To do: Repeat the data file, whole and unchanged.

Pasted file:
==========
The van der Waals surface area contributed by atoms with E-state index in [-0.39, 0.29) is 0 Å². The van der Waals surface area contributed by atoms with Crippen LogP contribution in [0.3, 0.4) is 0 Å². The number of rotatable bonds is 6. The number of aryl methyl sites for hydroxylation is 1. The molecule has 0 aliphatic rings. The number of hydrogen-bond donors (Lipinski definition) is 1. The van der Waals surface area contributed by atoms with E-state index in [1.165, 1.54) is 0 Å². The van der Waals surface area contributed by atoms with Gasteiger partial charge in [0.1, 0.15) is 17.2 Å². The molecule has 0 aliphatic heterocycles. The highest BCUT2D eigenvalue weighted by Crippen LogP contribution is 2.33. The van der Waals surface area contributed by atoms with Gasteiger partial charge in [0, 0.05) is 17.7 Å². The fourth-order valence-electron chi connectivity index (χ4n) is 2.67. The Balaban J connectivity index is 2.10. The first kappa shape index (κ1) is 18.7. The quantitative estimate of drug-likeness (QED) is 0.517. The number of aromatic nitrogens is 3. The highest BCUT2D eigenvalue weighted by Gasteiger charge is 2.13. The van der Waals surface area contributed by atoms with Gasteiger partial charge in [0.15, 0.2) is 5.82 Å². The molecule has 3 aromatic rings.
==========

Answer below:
The van der Waals surface area contributed by atoms with E-state index in [-0.39, 0.29) is 0 Å². The van der Waals surface area contributed by atoms with Crippen LogP contribution in [0.3, 0.4) is 0 Å². The number of rotatable bonds is 6. The number of aryl methyl sites for hydroxylation is 1. The molecule has 0 aliphatic rings. The number of hydrogen-bond donors (Lipinski definition) is 1. The van der Waals surface area contributed by atoms with E-state index in [1.165, 1.54) is 0 Å². The van der Waals surface area contributed by atoms with Gasteiger partial charge in [0.1, 0.15) is 17.2 Å². The molecule has 0 aliphatic heterocycles. The highest BCUT2D eigenvalue weighted by Crippen LogP contribution is 2.33. The van der Waals surface area contributed by atoms with Gasteiger partial charge in [0, 0.05) is 17.7 Å². The fourth-order valence-electron chi connectivity index (χ4n) is 2.67. The Balaban J connectivity index is 2.10. The first kappa shape index (κ1) is 18.7. The quantitative estimate of drug-likeness (QED) is 0.517. The number of aromatic nitrogens is 3. The highest BCUT2D eigenvalue weighted by Gasteiger charge is 2.13. The van der Waals surface area contributed by atoms with Gasteiger partial charge in [0.15, 0.2) is 5.82 Å². The molecule has 3 aromatic rings.